Avoiding, Preventing, and Treating Headaches

StressHeadaches are one of the most common health complaints. Usually, headaches are not linked to serious health problems and causes can range from a lack of sleep, and poor posture to a medication side effect or strong odor. Most headaches go away with self-care, but they should be monitored as they can be indications for a variety of health conditions including:

Less frequently headaches can be symptoms of serious conditions like acute glaucoma, stroke, tumors, and brain aneurysm.

There are five main types of headaches:

  1. Tension or Muscular Headaches
    The result of tense muscles in the face, neck, or scalp, about 90% of all headaches are tension or muscular headaches. These headaches respond well to self-care without causing ongoing problems. Symptoms include a dull ache in your forehead, above your ears, or at the bottom of your head. Common causes are illness, fever, tiredness, stress, and worry.
  2. Migraine Headaches
    Migraines happen when blood vessels in your head open too wide or close too tight. At least one in eight adults suffer from migraines, women much more often than men. Migraines tend to run in families. There are two types of migraine headaches – those with an aura and those without an aura. An aura occurs when a person sees spots or flashing lights for 10 to 15 minutes or his or her face becomes numb before the headache. Migraines that don’t present with an aura are much slower to start and tend to last longer than those with an aura. Migraines are typified by sensitivity to light and sound, a ringing in the ears, and nausea.
  3. Sinus Headaches
    Your sinuses are located behind your cheeks, around your eyes, and in your nose. When you have a sinus headache, you feel pain in your forehead, cheekbones, and nose around these sinuses. Sinus headache sufferers experience pain in the mornings, when they bend over, and when they touch their face. You may get a sinus headache from anything that interferes with fluid drainage in the nose, causing a build up of pressure. Examples include: a cold or upper respiratory infection, allergies, airplane travel, or swimming in polluted or dirty water.
  4. Cluster Headaches
    Cluster headaches usually start at night and can last from 15 minutes to 3 hours – interrupting sleep. These headaches come once or twice a year, usually in older men, and tend to run in families. Cluster headaches are much less common than migraines. Spring and autumn are the most common times of year for them. Symptoms include watery eyes, sharp intense pain, and pain in the eyes or on one side of the head.
  5. Children’s Headaches
    Children’s headaches that come once in a while can be treated with ibuprofen or acetaminophen. Make sure that you use the right dose and type for your child’s weight. If your child regularly complains of head pain, take them to the primary care physician for a check-up!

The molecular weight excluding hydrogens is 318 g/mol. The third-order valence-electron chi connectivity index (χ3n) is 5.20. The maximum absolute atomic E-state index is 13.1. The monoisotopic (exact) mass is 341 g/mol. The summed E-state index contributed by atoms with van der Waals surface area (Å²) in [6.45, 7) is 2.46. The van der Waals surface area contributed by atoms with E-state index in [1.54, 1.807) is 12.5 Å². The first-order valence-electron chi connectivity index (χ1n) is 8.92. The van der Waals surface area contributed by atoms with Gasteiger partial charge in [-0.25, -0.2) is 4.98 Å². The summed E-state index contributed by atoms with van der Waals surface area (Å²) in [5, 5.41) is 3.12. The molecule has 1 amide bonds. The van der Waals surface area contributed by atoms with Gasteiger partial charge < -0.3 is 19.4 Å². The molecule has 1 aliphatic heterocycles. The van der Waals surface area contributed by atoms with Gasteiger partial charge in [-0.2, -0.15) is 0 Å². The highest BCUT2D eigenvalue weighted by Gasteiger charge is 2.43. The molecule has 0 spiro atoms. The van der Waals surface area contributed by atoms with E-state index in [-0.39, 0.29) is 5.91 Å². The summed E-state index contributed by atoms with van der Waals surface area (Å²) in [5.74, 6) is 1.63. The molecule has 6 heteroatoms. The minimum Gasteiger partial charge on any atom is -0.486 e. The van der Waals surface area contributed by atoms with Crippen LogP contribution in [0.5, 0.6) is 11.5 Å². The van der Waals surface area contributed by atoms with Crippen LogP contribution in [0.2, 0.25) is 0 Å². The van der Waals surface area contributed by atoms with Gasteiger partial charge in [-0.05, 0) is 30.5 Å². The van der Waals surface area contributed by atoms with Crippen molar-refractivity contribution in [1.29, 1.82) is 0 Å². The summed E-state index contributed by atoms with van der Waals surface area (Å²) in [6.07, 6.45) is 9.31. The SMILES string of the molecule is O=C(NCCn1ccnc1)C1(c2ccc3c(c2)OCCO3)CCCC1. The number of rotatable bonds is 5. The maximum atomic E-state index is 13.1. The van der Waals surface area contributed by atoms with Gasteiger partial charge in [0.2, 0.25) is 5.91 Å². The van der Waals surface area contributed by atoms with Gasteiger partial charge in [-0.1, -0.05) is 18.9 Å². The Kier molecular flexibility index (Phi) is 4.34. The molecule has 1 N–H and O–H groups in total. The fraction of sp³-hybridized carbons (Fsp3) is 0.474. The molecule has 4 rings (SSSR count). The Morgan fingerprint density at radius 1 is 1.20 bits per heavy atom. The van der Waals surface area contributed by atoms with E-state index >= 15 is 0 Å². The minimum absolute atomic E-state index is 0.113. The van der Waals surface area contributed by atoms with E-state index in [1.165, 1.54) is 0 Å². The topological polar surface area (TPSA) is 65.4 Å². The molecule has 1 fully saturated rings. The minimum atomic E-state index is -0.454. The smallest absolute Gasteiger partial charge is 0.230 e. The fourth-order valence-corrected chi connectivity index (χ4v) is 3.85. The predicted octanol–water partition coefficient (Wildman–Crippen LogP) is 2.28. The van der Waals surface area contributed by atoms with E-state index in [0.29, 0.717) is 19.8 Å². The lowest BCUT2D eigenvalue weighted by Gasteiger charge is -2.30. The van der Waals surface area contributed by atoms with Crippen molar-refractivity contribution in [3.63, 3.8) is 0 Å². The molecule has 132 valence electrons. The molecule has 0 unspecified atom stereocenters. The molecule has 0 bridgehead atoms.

When it comes to preventing headaches, there are a series of things that can help. First of all, be aware of early symptoms and try to stop the headache before it begins by lying down, standing up and moving around, or stretching. Lifestyle adjustments like exercising on a regular basis, maintaining regular sleeping hours, quitting cigarettes and cutting down on salt intake can also help with the management of headaches.

For headaches that do not need immediate care, contact your primary care physician. Most likely, he or she will be able to figure out the type of headache you have, or refer you to an appropriate specialist. Be honest with your doctor about your symptoms and then follow their advice. The three main treatment options you may be prescribed include:

  • Self-Care
    These are all options for relieving headache pain at home. Rest in a quiet room with your door closed. Take a warm bath or shower. Rub the base of your skull with your thumbs, working from the ears toward the center of the back of your head. Take an over-the-counter medicine for pain. Try to avoid your headache triggers.
  • Medication
    If over-the-counter medicines, like aspirin or ibuprofen, don’t cut it, your physician may prescribe you a strong drug. Examples include triptan drugs, antihistamines, beta-blockers, or tricyclic antidepressants. Always take these medications as prescribed.
  • Biofeedback
    Biofeedback is a process of learning how to control internal functions, like the automatic response of your muscles and blood vessels that cause headaches, to relieve pain. Biofeedback training has helped many people who have suffered from headaches.

If you experience severe pain around one eye, feelings of lethargy, sever persistent headache accompanied by a stiff neck, a sudden, incredibly painful headache, or a headache after a serious head injury please seek immediate, emergency care.

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